print("S3 bucket path: {}".format(s3_output_path))

Install docker for local mode

In order to work in local mode, you need to have docker installed. When running from you local machine, please make sure that you have docker or docker-compose (for local CPU machines) and nvidia-docker (for local GPU machines) installed. Alternatively, when running from a SageMaker notebook instance, you can simply run the following script to install dependenceis.

Note, you can only run a single local notebook at one time.

[ ]:
# only run from SageMaker notebook instance
if local_mode:
    !/bin/bash common/setup.sh

Create an IAM role

Either get the execution role when running from a SageMaker notebook role = sagemaker.get_execution_role() or, when running from local machine, use utils method role = get_execution_role('role_name') to create an execution role.

[ ]:
try:
    role = sagemaker.get_execution_role()
except:
    role = get_execution_role()

print("Using IAM role arn: {}".format(role))

Setup the environment

The environment is defined in a Python file called “TSP_env.py” and the file is uploaded on /src directory.

The environment also implements the init(), step(), reset() and render() functions that describe how the environment behaves. This is consistent with Open AI Gym interfaces for defining an environment.

  1. Init() - initialize the environment in a pre-defined state

  2. Step() - take an action on the environment

  3. reset()- restart the environment on a new episode

  4. render() - get a rendered image of the environment in its current state

Configure the presets for RL algorithm

The presets that configure the RL training jobs are defined in the “preset-tsp-easy.py” file which is also uploaded on the /src directory. Using the preset file, you can define agent parameters to select the specific agent algorithm. You can also set the environment parameters, define the schedule and visualization parameters, and define the graph manager. The schedule presets will define the number of heat up steps, periodic evaluation steps, training steps between evaluations.

These can be overridden at runtime by specifying the RLCOACH_PRESET hyperparameter. Additionally, it can be used to define custom hyperparameters.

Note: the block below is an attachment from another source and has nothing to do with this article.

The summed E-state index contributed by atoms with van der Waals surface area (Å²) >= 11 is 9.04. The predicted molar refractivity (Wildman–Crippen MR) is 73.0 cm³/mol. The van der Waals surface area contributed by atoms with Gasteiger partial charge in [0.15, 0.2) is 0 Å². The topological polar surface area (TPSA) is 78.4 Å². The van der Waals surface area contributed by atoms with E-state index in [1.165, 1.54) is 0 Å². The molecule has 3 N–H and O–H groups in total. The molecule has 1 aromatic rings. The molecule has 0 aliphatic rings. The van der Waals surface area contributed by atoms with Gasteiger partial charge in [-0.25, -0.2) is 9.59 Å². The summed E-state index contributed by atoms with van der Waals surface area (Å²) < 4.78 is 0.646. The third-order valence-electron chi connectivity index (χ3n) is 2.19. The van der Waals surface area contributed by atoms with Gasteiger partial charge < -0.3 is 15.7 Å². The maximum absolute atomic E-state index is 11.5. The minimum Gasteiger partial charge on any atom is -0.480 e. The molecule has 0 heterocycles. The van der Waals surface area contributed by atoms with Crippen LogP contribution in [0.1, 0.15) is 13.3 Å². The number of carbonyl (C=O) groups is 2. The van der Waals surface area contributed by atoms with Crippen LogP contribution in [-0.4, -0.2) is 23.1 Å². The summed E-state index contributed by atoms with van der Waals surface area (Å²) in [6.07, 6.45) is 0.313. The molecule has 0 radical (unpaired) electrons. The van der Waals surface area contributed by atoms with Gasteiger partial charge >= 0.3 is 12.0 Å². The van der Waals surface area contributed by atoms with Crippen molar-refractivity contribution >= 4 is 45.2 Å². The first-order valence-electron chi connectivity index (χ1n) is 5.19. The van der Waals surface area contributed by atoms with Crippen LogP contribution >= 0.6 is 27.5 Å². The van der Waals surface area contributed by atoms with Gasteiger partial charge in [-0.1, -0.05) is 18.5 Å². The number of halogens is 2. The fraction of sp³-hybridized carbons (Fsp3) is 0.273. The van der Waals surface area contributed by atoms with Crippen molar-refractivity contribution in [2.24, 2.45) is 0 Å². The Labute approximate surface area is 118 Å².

[ ]:
!pygmentize src/preset-tsp-easy.py

Write the Training Code

The training code is written in the file “train-coach.py” which is uploaded in the /src directory. First import the environment files and the preset files, and then define the main() function.

[ ]:
!pygmentize src/train-coach.py

Train the RL model using the Python SDK Script mode

If you are using local mode, the training will run on the notebook instance. When using SageMaker for training, you can select a GPU or CPU instance. The RLEstimator is used for training RL jobs.

  1. Specify the source directory where the environment, presets and training code is uploaded.

  2. Specify the entry point as the training code

  3. Specify the choice of RL toolkit and framework. This automatically resolves to the ECR path for the RL Container.

  4. Define the training parameters such as the instance count, job name, S3 path for output and job name.

  5. Specify the hyperparameters for the RL agent algorithm. The RLCOACH_PRESET or the RLRAY_PRESET can be used to specify the RL agent algorithm you want to use.

  6. Define the metrics definitions that you are interested in capturing in your logs. These can also be visualized in CloudWatch and SageMaker Notebooks.

[ ]:
%%time

if local_mode:
    instance_type = "local"
else:
    instance_type = "ml.m4.4xlarge"

estimator = RLEstimator(
    entry_point="train-coach.py",
    source_dir="src",
    dependencies=["common/sagemaker_rl"],
    toolkit=RLToolkit.COACH,
    toolkit_version="1.0.0",
    framework=RLFramework.TENSORFLOW,
    role=role,
    instance_type=instance_type,
    instance_count=1,
    output_path=s3_output_path,
    base_job_name=job_name_prefix,
    hyperparameters={
        # expected run time 12 mins for TSP Easy
        "RLCOACH_PRESET": "preset-"
        + env_type,
    },
)

estimator.fit(wait=local_mode)

Store intermediate training output and model checkpoints

The output from the training job above is stored on S3. The intermediate folder contains gifs and metadata of the training.

[ ]:
job_name = estimator._current_job_name
print("Job name: {}".format(job_name))

s3_url = "s3://{}/{}".format(s3_bucket, job_name)

if local_mode:
    output_tar_key = "{}/output.tar.gz".format(job_name)
else:
    output_tar_key = "{}/output/output.tar.gz".format(job_name)

intermediate_folder_key = "{}/output/intermediate".format(job_name)
output_url = "s3://{}/{}".format(s3_bucket, output_tar_key)
intermediate_url = "s3://{}/{}".format(s3_bucket, intermediate_folder_key)

print("S3 job path: {}".format(s3_url))
print("Output.tar.gz location: {}".format(output_url))
print("Intermediate folder path: {}".format(intermediate_url))

tmp_dir = "/tmp/{}".format(job_name)
os.system("mkdir {}".format(tmp_dir))
print("Create local folder {}".format(tmp_dir))

Visualization

Comparing against a baseline policy

[ ]:
!pip install gym
[ ]:
!pip install pygame
[ ]:
os.chdir("src")
[ ]:
# Get baseline reward
from TSP_env import TSPEasyEnv
from TSP_baseline import get_mean_baseline_reward